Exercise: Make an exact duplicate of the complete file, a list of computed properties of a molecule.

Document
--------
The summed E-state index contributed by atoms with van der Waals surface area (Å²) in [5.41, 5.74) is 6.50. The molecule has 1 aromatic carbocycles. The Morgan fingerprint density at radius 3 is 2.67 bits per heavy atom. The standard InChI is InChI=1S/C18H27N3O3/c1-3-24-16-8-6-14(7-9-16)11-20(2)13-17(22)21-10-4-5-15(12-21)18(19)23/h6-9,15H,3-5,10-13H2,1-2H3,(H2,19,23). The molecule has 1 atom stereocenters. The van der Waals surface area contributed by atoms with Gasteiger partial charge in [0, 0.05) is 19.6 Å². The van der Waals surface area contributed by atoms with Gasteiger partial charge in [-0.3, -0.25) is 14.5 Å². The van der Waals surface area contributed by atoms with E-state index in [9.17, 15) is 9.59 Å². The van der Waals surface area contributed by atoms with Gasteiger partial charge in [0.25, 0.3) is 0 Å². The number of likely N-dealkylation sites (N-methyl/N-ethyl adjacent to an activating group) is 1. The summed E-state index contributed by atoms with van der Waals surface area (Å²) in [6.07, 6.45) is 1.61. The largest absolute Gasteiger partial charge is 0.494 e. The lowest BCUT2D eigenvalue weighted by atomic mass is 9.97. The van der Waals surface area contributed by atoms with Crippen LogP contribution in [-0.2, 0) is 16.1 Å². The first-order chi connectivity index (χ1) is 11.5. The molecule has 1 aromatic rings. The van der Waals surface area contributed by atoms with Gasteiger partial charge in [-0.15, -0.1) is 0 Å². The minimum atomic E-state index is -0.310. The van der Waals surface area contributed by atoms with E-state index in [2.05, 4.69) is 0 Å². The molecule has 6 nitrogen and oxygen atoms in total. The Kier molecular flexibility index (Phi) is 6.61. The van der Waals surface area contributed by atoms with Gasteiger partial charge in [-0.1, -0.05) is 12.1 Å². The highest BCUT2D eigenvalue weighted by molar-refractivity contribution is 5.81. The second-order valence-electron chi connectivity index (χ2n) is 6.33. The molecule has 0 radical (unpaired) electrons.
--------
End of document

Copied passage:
The summed E-state index contributed by atoms with van der Waals surface area (Å²) in [5.41, 5.74) is 6.50. The molecule has 1 aromatic carbocycles. The Morgan fingerprint density at radius 3 is 2.67 bits per heavy atom. The standard InChI is InChI=1S/C18H27N3O3/c1-3-24-16-8-6-14(7-9-16)11-20(2)13-17(22)21-10-4-5-15(12-21)18(19)23/h6-9,15H,3-5,10-13H2,1-2H3,(H2,19,23). The molecule has 1 atom stereocenters. The van der Waals surface area contributed by atoms with Gasteiger partial charge in [0, 0.05) is 19.6 Å². The van der Waals surface area contributed by atoms with Gasteiger partial charge in [-0.3, -0.25) is 14.5 Å². The van der Waals surface area contributed by atoms with E-state index in [9.17, 15) is 9.59 Å². The van der Waals surface area contributed by atoms with Gasteiger partial charge in [0.25, 0.3) is 0 Å². The number of likely N-dealkylation sites (N-methyl/N-ethyl adjacent to an activating group) is 1. The summed E-state index contributed by atoms with van der Waals surface area (Å²) in [6.07, 6.45) is 1.61. The largest absolute Gasteiger partial charge is 0.494 e. The lowest BCUT2D eigenvalue weighted by atomic mass is 9.97. The van der Waals surface area contributed by atoms with Crippen LogP contribution in [-0.2, 0) is 16.1 Å². The first-order chi connectivity index (χ1) is 11.5. The molecule has 1 aromatic rings. The van der Waals surface area contributed by atoms with Gasteiger partial charge in [-0.15, -0.1) is 0 Å². The minimum atomic E-state index is -0.310. The van der Waals surface area contributed by atoms with E-state index in [2.05, 4.69) is 0 Å². The molecule has 6 nitrogen and oxygen atoms in total. The Kier molecular flexibility index (Phi) is 6.61. The van der Waals surface area contributed by atoms with Gasteiger partial charge in [-0.1, -0.05) is 12.1 Å². The highest BCUT2D eigenvalue weighted by molar-refractivity contribution is 5.81. The second-order valence-electron chi connectivity index (χ2n) is 6.33. The molecule has 0 radical (unpaired) electrons.